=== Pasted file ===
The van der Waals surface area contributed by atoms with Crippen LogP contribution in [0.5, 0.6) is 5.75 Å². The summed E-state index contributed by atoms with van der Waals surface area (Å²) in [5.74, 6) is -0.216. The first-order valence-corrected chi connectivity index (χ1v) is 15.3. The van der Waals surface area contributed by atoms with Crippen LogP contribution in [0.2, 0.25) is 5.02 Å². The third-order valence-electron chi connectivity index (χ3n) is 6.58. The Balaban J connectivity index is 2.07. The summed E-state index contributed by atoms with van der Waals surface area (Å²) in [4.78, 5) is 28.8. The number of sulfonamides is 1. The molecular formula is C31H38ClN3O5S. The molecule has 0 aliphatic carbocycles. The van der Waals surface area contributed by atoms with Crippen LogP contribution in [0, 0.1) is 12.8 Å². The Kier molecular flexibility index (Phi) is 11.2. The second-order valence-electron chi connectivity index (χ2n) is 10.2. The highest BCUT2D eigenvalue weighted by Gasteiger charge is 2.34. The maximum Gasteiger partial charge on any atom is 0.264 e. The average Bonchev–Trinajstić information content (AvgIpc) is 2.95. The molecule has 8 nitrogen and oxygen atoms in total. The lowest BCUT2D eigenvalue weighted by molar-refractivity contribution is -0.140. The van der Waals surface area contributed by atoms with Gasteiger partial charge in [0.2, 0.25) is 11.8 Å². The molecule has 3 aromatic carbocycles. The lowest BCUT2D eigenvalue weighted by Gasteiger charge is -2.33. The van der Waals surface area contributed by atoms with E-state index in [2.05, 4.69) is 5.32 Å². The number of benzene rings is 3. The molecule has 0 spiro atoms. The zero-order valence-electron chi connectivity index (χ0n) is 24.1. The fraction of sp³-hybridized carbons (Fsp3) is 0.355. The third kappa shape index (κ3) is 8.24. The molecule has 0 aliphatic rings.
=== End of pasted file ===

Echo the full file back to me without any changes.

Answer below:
The van der Waals surface area contributed by atoms with Crippen LogP contribution in [0.5, 0.6) is 5.75 Å². The summed E-state index contributed by atoms with van der Waals surface area (Å²) in [5.74, 6) is -0.216. The first-order valence-corrected chi connectivity index (χ1v) is 15.3. The van der Waals surface area contributed by atoms with Crippen LogP contribution in [0.2, 0.25) is 5.02 Å². The third-order valence-electron chi connectivity index (χ3n) is 6.58. The Balaban J connectivity index is 2.07. The summed E-state index contributed by atoms with van der Waals surface area (Å²) in [4.78, 5) is 28.8. The number of sulfonamides is 1. The molecular formula is C31H38ClN3O5S. The molecule has 0 aliphatic carbocycles. The van der Waals surface area contributed by atoms with Crippen LogP contribution in [0, 0.1) is 12.8 Å². The Kier molecular flexibility index (Phi) is 11.2. The second-order valence-electron chi connectivity index (χ2n) is 10.2. The highest BCUT2D eigenvalue weighted by Gasteiger charge is 2.34. The maximum Gasteiger partial charge on any atom is 0.264 e. The average Bonchev–Trinajstić information content (AvgIpc) is 2.95. The molecule has 8 nitrogen and oxygen atoms in total. The lowest BCUT2D eigenvalue weighted by molar-refractivity contribution is -0.140. The van der Waals surface area contributed by atoms with Gasteiger partial charge in [0.2, 0.25) is 11.8 Å². The molecule has 3 aromatic carbocycles. The lowest BCUT2D eigenvalue weighted by Gasteiger charge is -2.33. The van der Waals surface area contributed by atoms with E-state index in [2.05, 4.69) is 5.32 Å². The number of benzene rings is 3. The molecule has 0 spiro atoms. The zero-order valence-electron chi connectivity index (χ0n) is 24.1. The fraction of sp³-hybridized carbons (Fsp3) is 0.355. The third kappa shape index (κ3) is 8.24. The molecule has 0 aliphatic rings.